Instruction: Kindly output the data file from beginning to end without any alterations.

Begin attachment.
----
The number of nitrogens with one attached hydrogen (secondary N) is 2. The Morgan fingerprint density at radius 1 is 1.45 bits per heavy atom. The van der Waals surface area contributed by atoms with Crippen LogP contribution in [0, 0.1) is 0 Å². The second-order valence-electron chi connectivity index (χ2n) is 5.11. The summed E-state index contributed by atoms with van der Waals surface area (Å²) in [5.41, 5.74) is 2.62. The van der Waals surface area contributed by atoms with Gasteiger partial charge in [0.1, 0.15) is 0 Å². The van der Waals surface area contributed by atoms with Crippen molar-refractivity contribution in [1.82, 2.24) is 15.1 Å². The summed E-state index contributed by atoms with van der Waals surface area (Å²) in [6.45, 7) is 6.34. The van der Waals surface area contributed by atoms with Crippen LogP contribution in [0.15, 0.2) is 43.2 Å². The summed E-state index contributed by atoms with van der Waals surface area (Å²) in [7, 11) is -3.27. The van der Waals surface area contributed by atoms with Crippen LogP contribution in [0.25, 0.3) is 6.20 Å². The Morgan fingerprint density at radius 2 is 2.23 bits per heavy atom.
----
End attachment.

The number of nitrogens with one attached hydrogen (secondary N) is 2. The Morgan fingerprint density at radius 1 is 1.45 bits per heavy atom. The van der Waals surface area contributed by atoms with Crippen LogP contribution in [0, 0.1) is 0 Å². The second-order valence-electron chi connectivity index (χ2n) is 5.11. The summed E-state index contributed by atoms with van der Waals surface area (Å²) in [5.41, 5.74) is 2.62. The van der Waals surface area contributed by atoms with Gasteiger partial charge in [0.1, 0.15) is 0 Å². The van der Waals surface area contributed by atoms with Crippen molar-refractivity contribution in [1.82, 2.24) is 15.1 Å². The summed E-state index contributed by atoms with van der Waals surface area (Å²) in [6.45, 7) is 6.34. The van der Waals surface area contributed by atoms with Crippen LogP contribution in [0.15, 0.2) is 43.2 Å². The summed E-state index contributed by atoms with van der Waals surface area (Å²) in [7, 11) is -3.27. The van der Waals surface area contributed by atoms with Crippen LogP contribution in [0.25, 0.3) is 6.20 Å². The Morgan fingerprint density at radius 2 is 2.23 bits per heavy atom.